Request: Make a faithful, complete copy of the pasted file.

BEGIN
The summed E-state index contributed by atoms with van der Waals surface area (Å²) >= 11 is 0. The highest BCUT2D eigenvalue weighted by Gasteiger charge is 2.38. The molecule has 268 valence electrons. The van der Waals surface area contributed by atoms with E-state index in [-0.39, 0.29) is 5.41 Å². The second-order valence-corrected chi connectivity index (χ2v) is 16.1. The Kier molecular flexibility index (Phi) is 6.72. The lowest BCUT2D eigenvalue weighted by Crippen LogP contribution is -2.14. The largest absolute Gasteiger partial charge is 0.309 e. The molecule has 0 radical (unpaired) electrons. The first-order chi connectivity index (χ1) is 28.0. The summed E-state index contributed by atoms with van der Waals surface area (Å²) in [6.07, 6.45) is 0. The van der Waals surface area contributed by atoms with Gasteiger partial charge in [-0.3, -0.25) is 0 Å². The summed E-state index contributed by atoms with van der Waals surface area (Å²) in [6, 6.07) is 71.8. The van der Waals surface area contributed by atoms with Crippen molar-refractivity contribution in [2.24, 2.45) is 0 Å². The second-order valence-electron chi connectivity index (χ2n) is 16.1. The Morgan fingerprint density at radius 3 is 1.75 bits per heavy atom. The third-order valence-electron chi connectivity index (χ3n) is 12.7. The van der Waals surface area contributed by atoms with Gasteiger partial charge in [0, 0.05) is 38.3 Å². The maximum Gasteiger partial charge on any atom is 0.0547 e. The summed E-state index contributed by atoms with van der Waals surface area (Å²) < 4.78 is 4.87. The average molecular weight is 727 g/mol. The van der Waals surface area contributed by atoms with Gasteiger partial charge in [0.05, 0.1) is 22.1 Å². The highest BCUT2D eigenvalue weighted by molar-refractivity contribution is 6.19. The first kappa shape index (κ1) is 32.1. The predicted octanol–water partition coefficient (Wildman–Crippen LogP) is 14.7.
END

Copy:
The summed E-state index contributed by atoms with van der Waals surface area (Å²) >= 11 is 0. The highest BCUT2D eigenvalue weighted by Gasteiger charge is 2.38. The molecule has 268 valence electrons. The van der Waals surface area contributed by atoms with E-state index in [-0.39, 0.29) is 5.41 Å². The second-order valence-corrected chi connectivity index (χ2v) is 16.1. The Kier molecular flexibility index (Phi) is 6.72. The lowest BCUT2D eigenvalue weighted by Crippen LogP contribution is -2.14. The largest absolute Gasteiger partial charge is 0.309 e. The molecule has 0 radical (unpaired) electrons. The first-order chi connectivity index (χ1) is 28.0. The summed E-state index contributed by atoms with van der Waals surface area (Å²) in [6.07, 6.45) is 0. The van der Waals surface area contributed by atoms with Gasteiger partial charge in [-0.3, -0.25) is 0 Å². The summed E-state index contributed by atoms with van der Waals surface area (Å²) in [6, 6.07) is 71.8. The van der Waals surface area contributed by atoms with Crippen molar-refractivity contribution in [2.24, 2.45) is 0 Å². The second-order valence-electron chi connectivity index (χ2n) is 16.1. The Morgan fingerprint density at radius 3 is 1.75 bits per heavy atom. The third-order valence-electron chi connectivity index (χ3n) is 12.7. The van der Waals surface area contributed by atoms with Gasteiger partial charge in [0, 0.05) is 38.3 Å². The maximum Gasteiger partial charge on any atom is 0.0547 e. The summed E-state index contributed by atoms with van der Waals surface area (Å²) < 4.78 is 4.87. The average molecular weight is 727 g/mol. The van der Waals surface area contributed by atoms with Gasteiger partial charge in [0.05, 0.1) is 22.1 Å². The highest BCUT2D eigenvalue weighted by molar-refractivity contribution is 6.19. The first kappa shape index (κ1) is 32.1. The predicted octanol–water partition coefficient (Wildman–Crippen LogP) is 14.7.